News by Jonathan Shikes – www.beeradvocate.com
There’s a street for selling just about every kind of product or service in the Vietnamese capital of Hanoi. On Hang Bac, you’ll find silver jewelry, while Hang Duong is for desserts. There’s also coffin street, noddle stret, and beer street. That last one isnt surprising: vietnam’s largest brewery, Sabeco, estimates that the country’s 90 million citizens will drink more than 4 billion liters (about 34.2 million barrels) of beer in 2017.
As of yet, there isn’t a Craft Beer Street in Hanoi, but Pasteur Street Brewing, a pioneer in Vietnamese craft brewing when it opened in early 2015 in Ho Chi Minh City (Saigon), can change that. The company just debuted a second taproom and restaurant in Ho Chi Minh City and opened a third spot in Hanoi in July. Although it won’t brew there, Pasteur Street will serve least 12 draft beers, including Jasmine IPA, Passion Fruit Wheet, Dragon Fruit Gose, and Cyclo Imperial Chocolate Stout, which won gold at the World Beer Cup in 2016.
“Hanoi is craving craft beer right now. They have a few breweries, but none with restuarants and that pub-like atmosphere,” says general manager Brandon Watts, who moved from Colorado to Vietnam last spring to work for American founders John Reid and Alex Violette, former of Colorado’s Upslope Brewing. As the capital city, Hanoi was a no-brainer for expansion, Watts says. Pasteur Street already has 35 accounts there is still growing.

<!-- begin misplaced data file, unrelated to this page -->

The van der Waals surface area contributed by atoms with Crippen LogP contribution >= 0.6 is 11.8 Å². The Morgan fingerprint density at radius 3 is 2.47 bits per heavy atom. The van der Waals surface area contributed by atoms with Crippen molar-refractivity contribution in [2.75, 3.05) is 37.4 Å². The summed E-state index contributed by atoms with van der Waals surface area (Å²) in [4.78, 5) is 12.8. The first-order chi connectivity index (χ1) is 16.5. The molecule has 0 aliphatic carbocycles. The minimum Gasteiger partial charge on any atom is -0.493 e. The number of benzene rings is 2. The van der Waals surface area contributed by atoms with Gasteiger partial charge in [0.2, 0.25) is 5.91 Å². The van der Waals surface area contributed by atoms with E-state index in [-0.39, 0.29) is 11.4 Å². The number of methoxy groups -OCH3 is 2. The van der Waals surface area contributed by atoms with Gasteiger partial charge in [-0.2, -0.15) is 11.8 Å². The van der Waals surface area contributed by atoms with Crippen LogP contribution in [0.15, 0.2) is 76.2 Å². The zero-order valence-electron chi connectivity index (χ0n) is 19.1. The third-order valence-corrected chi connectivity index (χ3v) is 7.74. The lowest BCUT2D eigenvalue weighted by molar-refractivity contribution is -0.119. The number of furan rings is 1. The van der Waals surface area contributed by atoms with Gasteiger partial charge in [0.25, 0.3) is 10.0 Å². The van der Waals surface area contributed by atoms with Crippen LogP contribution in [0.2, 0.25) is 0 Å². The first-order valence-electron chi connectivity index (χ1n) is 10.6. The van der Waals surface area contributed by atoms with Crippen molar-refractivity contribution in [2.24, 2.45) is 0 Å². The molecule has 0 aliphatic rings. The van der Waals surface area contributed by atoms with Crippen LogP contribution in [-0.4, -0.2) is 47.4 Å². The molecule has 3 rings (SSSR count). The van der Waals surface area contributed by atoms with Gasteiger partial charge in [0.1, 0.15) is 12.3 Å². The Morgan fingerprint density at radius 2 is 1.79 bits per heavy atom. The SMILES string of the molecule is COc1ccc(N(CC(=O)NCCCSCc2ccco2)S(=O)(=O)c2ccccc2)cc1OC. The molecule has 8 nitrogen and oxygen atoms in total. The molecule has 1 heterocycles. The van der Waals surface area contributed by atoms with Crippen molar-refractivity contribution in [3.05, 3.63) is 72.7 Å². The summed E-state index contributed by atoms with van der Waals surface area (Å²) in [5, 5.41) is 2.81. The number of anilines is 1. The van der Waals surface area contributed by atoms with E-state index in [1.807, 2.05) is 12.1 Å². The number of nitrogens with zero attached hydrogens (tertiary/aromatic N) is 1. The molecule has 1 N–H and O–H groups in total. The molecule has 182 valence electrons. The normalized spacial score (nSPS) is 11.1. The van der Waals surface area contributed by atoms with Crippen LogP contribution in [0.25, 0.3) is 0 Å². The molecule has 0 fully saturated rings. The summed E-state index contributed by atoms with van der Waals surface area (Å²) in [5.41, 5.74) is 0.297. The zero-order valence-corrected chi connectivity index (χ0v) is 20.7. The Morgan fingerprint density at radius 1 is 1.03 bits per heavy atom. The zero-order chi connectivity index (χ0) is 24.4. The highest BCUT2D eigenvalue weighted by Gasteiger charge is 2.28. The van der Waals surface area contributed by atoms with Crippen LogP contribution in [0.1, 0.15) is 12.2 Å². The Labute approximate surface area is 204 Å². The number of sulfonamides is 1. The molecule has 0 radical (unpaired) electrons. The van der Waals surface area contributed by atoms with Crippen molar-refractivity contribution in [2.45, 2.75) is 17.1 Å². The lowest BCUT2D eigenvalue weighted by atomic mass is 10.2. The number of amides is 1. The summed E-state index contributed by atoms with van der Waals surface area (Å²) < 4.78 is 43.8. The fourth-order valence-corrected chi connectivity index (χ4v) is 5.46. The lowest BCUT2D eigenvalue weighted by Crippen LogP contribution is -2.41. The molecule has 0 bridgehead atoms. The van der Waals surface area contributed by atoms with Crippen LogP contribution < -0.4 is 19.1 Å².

So far, the majority of the brewery’s customers are expats from the United States, Australia and Europe, but that’s changing. “The locals are coming around,” Watts explains. “It’s a status thing. If you are going out drinking with your buddies, you go for bia hoi [the local lager]. If you are taking a date out for dinner, you go for craft beer.” a few weeks ago, while comparing notes with one of the other dozen or so craft breweries in the country, Watts pointed out that “with the amount that the locals drink, if we can get just a tiny percentage of that, we will all be okay.”
In August, Pasteur Street will begin exporting cans of Passion Fruit Wheat to the US with Shelton Brothers. The brewery will start with Tennessee, Georgia, Florida, and California, but hopes to add others states and other beers by the end of the year.
(Originally carried on NPR International)
North Korea Mysteriously Shuts Down Its Beer Festival
If an event is branded as annual but it happens only once, can it still be called annual? This is the case for Pyongyang’s “annual” Taedonggang Beer Festival, the second of which was slated to take place during August.
China-based tour company Koryo Tours, which is among the go-to tour groups organizing trips into North Korea, writes on its blog that it was “informed” North Korean organizers have canceled the event.
“The reason for the cancellation is unclear and we don’t expect full information to be forthcoming but it is possibly down to the ongoing drought in the country that has caused a great deal of trouble,” Koryo writes.
According to Koryo, last year’s event was a good opportunity to try some local brews and mingle with locals. A menu from the 2016 fest shows several types of draft beers, fried chicken and mutton on a stick available for purchase. North Korean alcohol is a curiosity for many connoisseurs around the globe, especially given its announcement last year that its scientists have invented “hangover-free booze.”